Avery recently learned a hard lesson. Unmarried birth
fathers must be very quick and very aggressive in asserting
paternity rights to a newborn child or they will have no say
if the birth mother puts the child up for adoption.
situation has national ramifications considering that most young
people are sexually active by the time they turn 18 years old.
More than 35 percent of all children born in 2004 had unmarried
his girlfriend, Kristine Anderson, while they were both enrolled
in high school in North Carolina. The relationship
resulted in an unplanned pregnancy in the summer of 2002.
2003, Kristine gave birth to a baby girl. A few days
later, she filed a petition in court asking for permission to
put the baby up for adoption even though Michael did not
consent. Michael filed a response, insisting that he
should have some role in deciding the fate of his daughter.
hearing focused on whether Michael had complied with the
requirements of a North Carolina statute. The law in that
state makes the consent of an unwed father unnecessary when a
child is placed for adoption, unless the father has provided
“in accordance with his
financial means, reasonable and consistent payments for the
support of the biological mother during or after the term of
established that Michael had made offers of financial support to
Kristine on several occasions but the offers were refused.
Michael's mother also invited Kristine to come and live in the
Avery household but that offer was rejected as well.
Kristine's father refused to accept a letter that Michael
brought to the Anderson house, in which Michael
expressed his willingness to provide ongoing support for the
Court of North Carolina ruled that such offers of support were not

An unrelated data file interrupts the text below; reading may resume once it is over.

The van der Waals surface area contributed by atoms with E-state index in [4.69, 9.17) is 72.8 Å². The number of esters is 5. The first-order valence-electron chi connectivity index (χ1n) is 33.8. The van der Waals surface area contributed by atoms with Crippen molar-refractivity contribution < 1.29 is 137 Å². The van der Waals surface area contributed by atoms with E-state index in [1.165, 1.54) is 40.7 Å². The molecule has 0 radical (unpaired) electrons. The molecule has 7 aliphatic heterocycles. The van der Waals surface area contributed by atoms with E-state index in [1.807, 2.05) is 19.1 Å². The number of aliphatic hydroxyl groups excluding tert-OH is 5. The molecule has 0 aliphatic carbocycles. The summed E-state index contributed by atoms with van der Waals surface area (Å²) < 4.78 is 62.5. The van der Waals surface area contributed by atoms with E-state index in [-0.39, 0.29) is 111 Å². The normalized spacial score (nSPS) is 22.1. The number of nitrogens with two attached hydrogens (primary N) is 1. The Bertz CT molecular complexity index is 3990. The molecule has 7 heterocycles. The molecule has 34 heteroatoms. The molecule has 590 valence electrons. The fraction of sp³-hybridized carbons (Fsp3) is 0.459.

sufficient to give Michael any paternity rights.
that Michael was the undisputed biological father of the baby
and that he offered support on several occasions. Never
mind that his offers were rejected by Kristine. Forget the
fact that Michael protested the adoption as soon as Kristine
filed a lawsuit seeking court permission to give the baby up
without the birth father's consent.
Supreme Court indicated that it wanted a "bright line" rule that
required significant financial payments made for the benefit of
the baby or mother. Clear-cut, black and white
requirements would rule the day; no gray areas allowed.
The right of a young man to raise his own child or for a child
to be raised by her own biological father apparently were
insignificant matters to the court in contrast to the need for
automated cookie-cutter justice.
Mary Martin Mason, author of
Out of the Shadows:
Birthfathers' Stories, believes that unmarried birth
fathers such as Michael Avery are misunderstood by society.
She laments the fact that unwed dads are routinely pushed out of
the picture without regard to the ultimate emotional and
psychological damage which can be done to the child as well as
the biological father.
So what is an
unmarried man to do if he wants to protect his parenting rights
without being ignored or pushed away by the birth mother or the
Unfortunately, despite the desire of the North Carolina Supreme
Court to have a "bright line" rule in unwed parenting cases, the
rules will vary from state to state. What an unmarried dad
does in one state to protect his rights may not be sufficient to
protect his rights in other states.
Assuming that the
unwed father-to-be is aware that his girlfriend or sexual
partner is pregnant, he should take immediate steps to establish
paternity. He should also provide financial support,
according to his ability, for the benefit of baby and mother,
both before and after the child is born.
If the mother
rejects offers of support, the man should open a bank account in
trust for the child and make regular deposits into that account.
Some states have a "putative father registry" where a man can
register his claim to be an unwed father. All states have
some procedure where an unmarried man can initiate a proceeding
to establish paternity.
Unmarried birth fathers need to
be aggressive in asserting their parenting rights. When it
comes to establishing or forfeiting a life-long bond with a
child, an impending or recent birth is not a time for an
unmarried man to be timid.
Unmarried America 2006
Thomas F. Coleman, Executive Director of Unmarried America, is an
attorney with 33 years of experience in singles' rights, family
diversity, domestic partner benefits, and marital status discrimination.
Each week he adds a new commentary to Column One: Eye on Unmarried
email@example.com. Unmarried America is a nonprofit
information service for unmarried employees, consumers, taxpayers, and